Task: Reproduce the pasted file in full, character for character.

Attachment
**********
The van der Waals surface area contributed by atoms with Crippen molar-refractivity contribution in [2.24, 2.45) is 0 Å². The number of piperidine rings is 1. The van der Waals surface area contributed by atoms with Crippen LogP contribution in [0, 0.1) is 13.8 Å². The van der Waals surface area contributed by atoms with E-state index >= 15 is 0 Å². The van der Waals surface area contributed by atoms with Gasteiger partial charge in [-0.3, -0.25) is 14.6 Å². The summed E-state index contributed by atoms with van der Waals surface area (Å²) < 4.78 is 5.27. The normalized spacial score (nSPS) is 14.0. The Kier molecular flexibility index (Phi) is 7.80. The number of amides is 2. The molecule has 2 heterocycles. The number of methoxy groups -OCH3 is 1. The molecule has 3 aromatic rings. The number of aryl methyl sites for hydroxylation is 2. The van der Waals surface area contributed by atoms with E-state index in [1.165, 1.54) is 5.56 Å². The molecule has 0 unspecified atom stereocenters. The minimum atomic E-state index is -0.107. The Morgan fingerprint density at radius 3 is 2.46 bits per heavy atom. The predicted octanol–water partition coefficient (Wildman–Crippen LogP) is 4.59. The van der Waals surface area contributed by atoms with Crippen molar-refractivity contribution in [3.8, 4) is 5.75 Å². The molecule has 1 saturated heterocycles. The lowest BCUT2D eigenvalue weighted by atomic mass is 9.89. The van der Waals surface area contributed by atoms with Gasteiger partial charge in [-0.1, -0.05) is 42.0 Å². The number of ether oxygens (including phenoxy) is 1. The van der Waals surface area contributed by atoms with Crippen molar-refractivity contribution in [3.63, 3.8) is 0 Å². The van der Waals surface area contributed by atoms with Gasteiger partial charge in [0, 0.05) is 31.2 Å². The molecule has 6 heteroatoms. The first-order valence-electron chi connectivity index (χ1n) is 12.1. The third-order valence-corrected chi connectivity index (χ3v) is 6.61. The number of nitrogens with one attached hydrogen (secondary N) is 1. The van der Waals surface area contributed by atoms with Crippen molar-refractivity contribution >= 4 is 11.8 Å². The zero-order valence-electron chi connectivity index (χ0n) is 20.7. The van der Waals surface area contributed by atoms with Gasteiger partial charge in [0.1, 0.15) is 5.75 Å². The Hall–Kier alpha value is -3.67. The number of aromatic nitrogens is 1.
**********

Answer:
The van der Waals surface area contributed by atoms with Crippen molar-refractivity contribution in [2.24, 2.45) is 0 Å². The number of piperidine rings is 1. The van der Waals surface area contributed by atoms with Crippen LogP contribution in [0, 0.1) is 13.8 Å². The van der Waals surface area contributed by atoms with E-state index >= 15 is 0 Å². The van der Waals surface area contributed by atoms with Gasteiger partial charge in [-0.3, -0.25) is 14.6 Å². The summed E-state index contributed by atoms with van der Waals surface area (Å²) < 4.78 is 5.27. The normalized spacial score (nSPS) is 14.0. The Kier molecular flexibility index (Phi) is 7.80. The number of amides is 2. The molecule has 2 heterocycles. The number of methoxy groups -OCH3 is 1. The molecule has 3 aromatic rings. The number of aryl methyl sites for hydroxylation is 2. The van der Waals surface area contributed by atoms with E-state index in [1.165, 1.54) is 5.56 Å². The molecule has 0 unspecified atom stereocenters. The minimum atomic E-state index is -0.107. The Morgan fingerprint density at radius 3 is 2.46 bits per heavy atom. The predicted octanol–water partition coefficient (Wildman–Crippen LogP) is 4.59. The van der Waals surface area contributed by atoms with Crippen molar-refractivity contribution in [3.8, 4) is 5.75 Å². The molecule has 1 saturated heterocycles. The lowest BCUT2D eigenvalue weighted by atomic mass is 9.89. The van der Waals surface area contributed by atoms with Gasteiger partial charge in [-0.1, -0.05) is 42.0 Å². The number of ether oxygens (including phenoxy) is 1. The van der Waals surface area contributed by atoms with Crippen molar-refractivity contribution in [3.63, 3.8) is 0 Å². The van der Waals surface area contributed by atoms with Gasteiger partial charge in [0, 0.05) is 31.2 Å². The molecule has 6 heteroatoms. The first-order valence-electron chi connectivity index (χ1n) is 12.1. The third-order valence-corrected chi connectivity index (χ3v) is 6.61. The number of nitrogens with one attached hydrogen (secondary N) is 1. The van der Waals surface area contributed by atoms with Crippen molar-refractivity contribution >= 4 is 11.8 Å². The zero-order valence-electron chi connectivity index (χ0n) is 20.7. The van der Waals surface area contributed by atoms with Gasteiger partial charge in [0.1, 0.15) is 5.75 Å². The Hall–Kier alpha value is -3.67. The number of aromatic nitrogens is 1.